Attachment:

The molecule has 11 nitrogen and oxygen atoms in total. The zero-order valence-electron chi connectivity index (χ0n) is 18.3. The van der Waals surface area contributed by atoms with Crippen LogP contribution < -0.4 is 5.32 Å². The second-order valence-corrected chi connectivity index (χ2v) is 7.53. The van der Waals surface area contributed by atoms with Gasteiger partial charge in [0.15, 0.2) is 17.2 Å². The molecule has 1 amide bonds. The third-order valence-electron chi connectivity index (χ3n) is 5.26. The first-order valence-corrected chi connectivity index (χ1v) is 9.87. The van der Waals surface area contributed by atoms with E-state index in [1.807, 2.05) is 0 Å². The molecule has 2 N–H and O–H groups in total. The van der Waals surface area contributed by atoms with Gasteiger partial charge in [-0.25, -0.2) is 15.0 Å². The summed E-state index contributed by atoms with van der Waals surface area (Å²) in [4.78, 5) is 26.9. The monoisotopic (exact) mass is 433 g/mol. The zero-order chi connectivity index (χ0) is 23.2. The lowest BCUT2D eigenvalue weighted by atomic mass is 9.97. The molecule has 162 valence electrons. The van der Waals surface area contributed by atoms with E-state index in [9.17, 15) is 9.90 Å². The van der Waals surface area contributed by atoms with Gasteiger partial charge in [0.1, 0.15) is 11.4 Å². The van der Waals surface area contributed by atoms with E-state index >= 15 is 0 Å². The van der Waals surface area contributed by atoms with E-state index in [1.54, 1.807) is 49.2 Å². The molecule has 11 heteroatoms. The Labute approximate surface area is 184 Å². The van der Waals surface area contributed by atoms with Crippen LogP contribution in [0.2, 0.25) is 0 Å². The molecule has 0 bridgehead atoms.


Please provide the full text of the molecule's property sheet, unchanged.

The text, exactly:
The molecule has 11 nitrogen and oxygen atoms in total. The zero-order valence-electron chi connectivity index (χ0n) is 18.3. The van der Waals surface area contributed by atoms with Crippen LogP contribution < -0.4 is 5.32 Å². The second-order valence-corrected chi connectivity index (χ2v) is 7.53. The van der Waals surface area contributed by atoms with Gasteiger partial charge in [0.15, 0.2) is 17.2 Å². The molecule has 1 amide bonds. The third-order valence-electron chi connectivity index (χ3n) is 5.26. The first-order valence-corrected chi connectivity index (χ1v) is 9.87. The van der Waals surface area contributed by atoms with E-state index in [1.807, 2.05) is 0 Å². The molecule has 2 N–H and O–H groups in total. The van der Waals surface area contributed by atoms with Gasteiger partial charge in [-0.25, -0.2) is 15.0 Å². The summed E-state index contributed by atoms with van der Waals surface area (Å²) in [4.78, 5) is 26.9. The monoisotopic (exact) mass is 433 g/mol. The zero-order chi connectivity index (χ0) is 23.2. The lowest BCUT2D eigenvalue weighted by atomic mass is 9.97. The molecule has 162 valence electrons. The van der Waals surface area contributed by atoms with E-state index in [9.17, 15) is 9.90 Å². The van der Waals surface area contributed by atoms with Gasteiger partial charge in [0.1, 0.15) is 11.4 Å². The van der Waals surface area contributed by atoms with E-state index >= 15 is 0 Å². The van der Waals surface area contributed by atoms with E-state index in [1.54, 1.807) is 49.2 Å². The molecule has 11 heteroatoms. The Labute approximate surface area is 184 Å². The van der Waals surface area contributed by atoms with Crippen LogP contribution in [0.2, 0.25) is 0 Å². The molecule has 0 bridgehead atoms.